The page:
Entropic Crusader

Home of sci-fi and fantasy author, Benjamin Matthews
Historical grievances.

Underworld is the ghoul settlement in the centre of DC’s ruins, founded in the old history museum. The usual supply problems are there; where do they get water, food, and other essentials, which I’ll get to momentarily. But beyond that it’s a mostly okay location. The ghouls have a good reason to hide out there (racism, bigotry, Muties, Brotherhood) without being quite as in your face about it as the whole Roy Phillips questline at Tenpenny Tower.

We know that ghouls have the same biological processes as non-ghouls (though Beth is busy retconning this with that goddamn Fallout 4 kid in the fridge quest and other idiocy, ffffffffffaaaggghrrr), meaning they need food, water, and sleep.

Sleep is no problem. Food and drink… not so much. On the plus side, they’re already virtually immune to radiation so they can handle not only entering irradiated zones to scavenge, but also potentially eating foods that would be deadly to regular humans. Though it’s also true that too much radiation to the brain is what makes them turn feral, so that’s something for them to be wary of.

Scrap metal? Dude, I’d be more worried about your next meal.

If we assume that DC’s ruins are overgrown but also pocketed with hugely irradiated zones, having the ghouls sending out raiding parties to retrieve things from these areas is reasonable. On the other hand, the chances of retrieving edible food—even from a ghoul’s point of view—are pretty low after this much time, so we really need a trade route of some sort.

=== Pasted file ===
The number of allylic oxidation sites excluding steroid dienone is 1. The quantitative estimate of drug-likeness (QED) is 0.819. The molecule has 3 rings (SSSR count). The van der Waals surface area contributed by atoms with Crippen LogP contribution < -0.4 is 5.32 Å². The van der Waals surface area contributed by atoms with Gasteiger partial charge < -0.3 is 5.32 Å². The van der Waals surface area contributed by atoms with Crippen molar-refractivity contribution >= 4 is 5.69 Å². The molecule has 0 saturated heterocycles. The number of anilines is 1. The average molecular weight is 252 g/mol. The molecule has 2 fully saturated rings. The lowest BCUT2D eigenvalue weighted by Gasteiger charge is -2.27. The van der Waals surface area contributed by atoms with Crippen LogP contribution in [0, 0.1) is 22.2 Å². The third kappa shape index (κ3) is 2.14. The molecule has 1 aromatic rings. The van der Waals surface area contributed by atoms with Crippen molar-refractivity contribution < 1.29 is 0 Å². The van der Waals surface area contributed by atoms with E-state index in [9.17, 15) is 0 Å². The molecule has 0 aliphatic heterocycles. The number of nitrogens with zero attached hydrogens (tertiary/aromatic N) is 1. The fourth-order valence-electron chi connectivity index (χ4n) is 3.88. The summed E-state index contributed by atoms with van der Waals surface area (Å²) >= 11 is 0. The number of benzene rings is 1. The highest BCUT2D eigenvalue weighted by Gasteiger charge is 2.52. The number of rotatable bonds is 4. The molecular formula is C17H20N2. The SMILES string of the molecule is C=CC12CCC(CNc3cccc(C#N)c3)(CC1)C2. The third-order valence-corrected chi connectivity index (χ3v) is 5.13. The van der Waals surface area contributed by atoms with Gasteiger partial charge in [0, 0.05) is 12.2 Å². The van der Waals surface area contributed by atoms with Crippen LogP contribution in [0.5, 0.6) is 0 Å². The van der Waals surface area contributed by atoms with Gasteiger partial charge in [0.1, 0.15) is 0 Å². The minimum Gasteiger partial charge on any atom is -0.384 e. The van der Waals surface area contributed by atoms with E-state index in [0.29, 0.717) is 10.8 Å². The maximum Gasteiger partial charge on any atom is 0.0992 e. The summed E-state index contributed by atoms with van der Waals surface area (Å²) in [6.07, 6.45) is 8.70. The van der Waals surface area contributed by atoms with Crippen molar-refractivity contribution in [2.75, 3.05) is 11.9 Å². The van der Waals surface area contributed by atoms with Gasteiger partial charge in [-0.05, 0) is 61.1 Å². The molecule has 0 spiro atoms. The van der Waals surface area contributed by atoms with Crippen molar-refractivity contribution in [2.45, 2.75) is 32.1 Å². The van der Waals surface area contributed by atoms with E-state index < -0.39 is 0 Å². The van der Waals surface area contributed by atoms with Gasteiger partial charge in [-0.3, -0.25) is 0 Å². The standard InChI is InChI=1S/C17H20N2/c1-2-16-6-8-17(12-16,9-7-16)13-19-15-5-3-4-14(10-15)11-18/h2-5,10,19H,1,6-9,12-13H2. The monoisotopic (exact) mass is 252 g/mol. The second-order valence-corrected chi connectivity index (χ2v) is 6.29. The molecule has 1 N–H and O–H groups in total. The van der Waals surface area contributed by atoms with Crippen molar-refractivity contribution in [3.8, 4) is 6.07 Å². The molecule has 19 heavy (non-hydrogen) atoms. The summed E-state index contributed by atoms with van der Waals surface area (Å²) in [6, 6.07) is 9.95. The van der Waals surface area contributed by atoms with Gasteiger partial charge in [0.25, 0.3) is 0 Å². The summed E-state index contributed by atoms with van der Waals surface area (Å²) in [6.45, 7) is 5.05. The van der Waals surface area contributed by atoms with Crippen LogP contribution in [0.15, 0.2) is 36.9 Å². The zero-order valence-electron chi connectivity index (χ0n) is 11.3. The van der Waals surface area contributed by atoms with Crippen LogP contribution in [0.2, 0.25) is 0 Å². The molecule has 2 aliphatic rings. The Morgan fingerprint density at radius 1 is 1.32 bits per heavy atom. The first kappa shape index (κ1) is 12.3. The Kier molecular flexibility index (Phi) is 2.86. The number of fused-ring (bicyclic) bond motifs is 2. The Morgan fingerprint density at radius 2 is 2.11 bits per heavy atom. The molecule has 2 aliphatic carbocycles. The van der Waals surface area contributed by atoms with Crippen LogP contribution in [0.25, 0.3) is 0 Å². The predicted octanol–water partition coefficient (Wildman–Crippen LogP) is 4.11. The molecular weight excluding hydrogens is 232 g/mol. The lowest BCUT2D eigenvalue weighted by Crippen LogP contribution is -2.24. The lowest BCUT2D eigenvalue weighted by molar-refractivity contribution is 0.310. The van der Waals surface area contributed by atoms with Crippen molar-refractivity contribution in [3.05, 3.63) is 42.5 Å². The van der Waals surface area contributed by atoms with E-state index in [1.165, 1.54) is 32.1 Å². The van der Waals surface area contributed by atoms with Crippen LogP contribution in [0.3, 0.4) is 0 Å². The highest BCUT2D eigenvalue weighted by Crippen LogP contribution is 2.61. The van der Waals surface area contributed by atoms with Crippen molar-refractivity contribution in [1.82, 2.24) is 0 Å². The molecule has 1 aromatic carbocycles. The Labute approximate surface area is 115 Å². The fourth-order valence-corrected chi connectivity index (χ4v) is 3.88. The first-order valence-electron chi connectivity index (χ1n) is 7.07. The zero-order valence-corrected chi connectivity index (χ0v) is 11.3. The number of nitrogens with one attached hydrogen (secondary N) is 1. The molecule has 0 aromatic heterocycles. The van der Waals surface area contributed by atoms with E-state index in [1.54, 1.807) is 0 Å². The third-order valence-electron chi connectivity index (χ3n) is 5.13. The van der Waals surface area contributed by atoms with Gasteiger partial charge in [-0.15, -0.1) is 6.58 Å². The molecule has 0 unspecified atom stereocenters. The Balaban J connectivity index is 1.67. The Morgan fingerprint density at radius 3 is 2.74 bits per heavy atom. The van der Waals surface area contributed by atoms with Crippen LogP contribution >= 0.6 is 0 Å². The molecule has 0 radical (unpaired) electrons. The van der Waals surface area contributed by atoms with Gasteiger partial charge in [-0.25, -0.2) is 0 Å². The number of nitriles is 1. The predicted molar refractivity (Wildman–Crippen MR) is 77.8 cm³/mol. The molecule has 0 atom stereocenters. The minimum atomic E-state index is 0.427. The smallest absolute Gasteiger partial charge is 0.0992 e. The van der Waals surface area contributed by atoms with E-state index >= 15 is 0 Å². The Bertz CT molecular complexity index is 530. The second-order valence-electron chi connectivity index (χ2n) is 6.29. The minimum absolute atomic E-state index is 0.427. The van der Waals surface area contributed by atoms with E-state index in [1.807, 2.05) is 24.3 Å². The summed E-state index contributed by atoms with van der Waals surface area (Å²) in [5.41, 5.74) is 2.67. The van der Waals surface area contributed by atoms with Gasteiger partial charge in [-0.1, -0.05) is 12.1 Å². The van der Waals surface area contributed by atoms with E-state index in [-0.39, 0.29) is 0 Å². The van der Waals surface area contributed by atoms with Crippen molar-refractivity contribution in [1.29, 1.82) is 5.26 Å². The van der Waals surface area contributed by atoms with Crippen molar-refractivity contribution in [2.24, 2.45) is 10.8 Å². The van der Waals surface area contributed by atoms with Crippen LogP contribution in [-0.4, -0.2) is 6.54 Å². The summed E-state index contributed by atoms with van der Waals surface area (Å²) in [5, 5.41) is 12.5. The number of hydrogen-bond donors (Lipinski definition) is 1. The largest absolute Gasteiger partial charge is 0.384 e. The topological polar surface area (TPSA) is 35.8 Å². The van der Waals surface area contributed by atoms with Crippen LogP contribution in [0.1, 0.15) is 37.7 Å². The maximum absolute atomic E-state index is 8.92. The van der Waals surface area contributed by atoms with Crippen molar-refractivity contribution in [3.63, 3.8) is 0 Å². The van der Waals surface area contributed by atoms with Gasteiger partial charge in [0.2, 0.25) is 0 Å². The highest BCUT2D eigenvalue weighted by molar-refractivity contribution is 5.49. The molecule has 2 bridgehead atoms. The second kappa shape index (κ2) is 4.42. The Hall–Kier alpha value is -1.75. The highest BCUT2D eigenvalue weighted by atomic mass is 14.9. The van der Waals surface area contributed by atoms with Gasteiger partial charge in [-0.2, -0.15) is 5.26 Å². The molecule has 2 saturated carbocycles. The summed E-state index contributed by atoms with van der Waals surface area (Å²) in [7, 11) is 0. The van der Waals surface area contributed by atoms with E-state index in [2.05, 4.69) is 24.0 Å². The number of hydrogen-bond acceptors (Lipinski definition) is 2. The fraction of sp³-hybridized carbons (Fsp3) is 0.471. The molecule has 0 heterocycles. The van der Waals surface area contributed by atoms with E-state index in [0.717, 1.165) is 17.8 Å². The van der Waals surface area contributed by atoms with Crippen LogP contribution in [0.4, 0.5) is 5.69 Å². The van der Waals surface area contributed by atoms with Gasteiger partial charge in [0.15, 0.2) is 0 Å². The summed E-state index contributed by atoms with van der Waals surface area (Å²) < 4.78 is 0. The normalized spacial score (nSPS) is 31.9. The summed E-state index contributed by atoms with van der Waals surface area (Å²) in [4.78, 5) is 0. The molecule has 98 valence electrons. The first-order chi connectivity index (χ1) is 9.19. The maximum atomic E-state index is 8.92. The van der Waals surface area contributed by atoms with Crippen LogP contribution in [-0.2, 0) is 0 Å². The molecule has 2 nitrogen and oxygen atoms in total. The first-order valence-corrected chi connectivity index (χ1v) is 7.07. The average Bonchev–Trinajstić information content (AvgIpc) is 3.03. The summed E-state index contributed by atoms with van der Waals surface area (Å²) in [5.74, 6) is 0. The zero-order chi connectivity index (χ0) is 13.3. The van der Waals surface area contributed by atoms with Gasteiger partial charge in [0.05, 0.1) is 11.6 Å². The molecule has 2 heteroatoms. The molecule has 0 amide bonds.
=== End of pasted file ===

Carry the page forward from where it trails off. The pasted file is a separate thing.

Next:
And here we have the biggest problem with this location: there’s no one else around who can trade or supply the ghouls with essentials they can’t personally procure. Or rather, there wasn’t. Naturally this is less an issue now thanks to Rivet City having trade routes running through the old Metro tunnels.

As the world currently stands, the Brotherhood either ignores them or takes pot shots, though without any great enthusiasm. Super Mutants would probably kill them on sight, or at the very least ignore them to the point they’d all starve anyway. And Talon mercs / slavers—the only other people in this general region—are a bunch of dicks who’d treat the ghouls as target practice.

I have a solution for this, based on my own version of the world: Super Mutants. Yep, I know what I just said about them, but remember I mentioned in the last part that my own mutants would be overhauled?

I won’t exactly say they’ll be a good faction, because they’re very much looking out for themselves, but certainly they’ll be non-hostile and happy to trade and generally be civilised, similar to the guys at Jacobstown in New Vegas. Their quests and locations will therefore tie into the likes of Underworld as a secondary set of trading partners besides Rivet City.

Need a name for the White House… ghouls, undead, white… The Wight House! Genius.

Going on a tangent for a moment here, anyone who’s played the Broken Steel DLC will know that Bethesda shipped the game in a state where it effectively didn’t have its real ending, regardless of their statements on the matter. That aside, you’ll also know that this adds a new location, the White House Metro.

So here’s my alternate idea for the ghouls of Underworld: they’ll have made a settlement out of the private metro system under the Wight House. The metro system is spacious, has a multitude of robots up to Sentry Bot tier that the ghouls could reprogram for defence (or not, see below point about Margot), and the ferals down there would be an extra layer of defence for them… especially those damn reavers.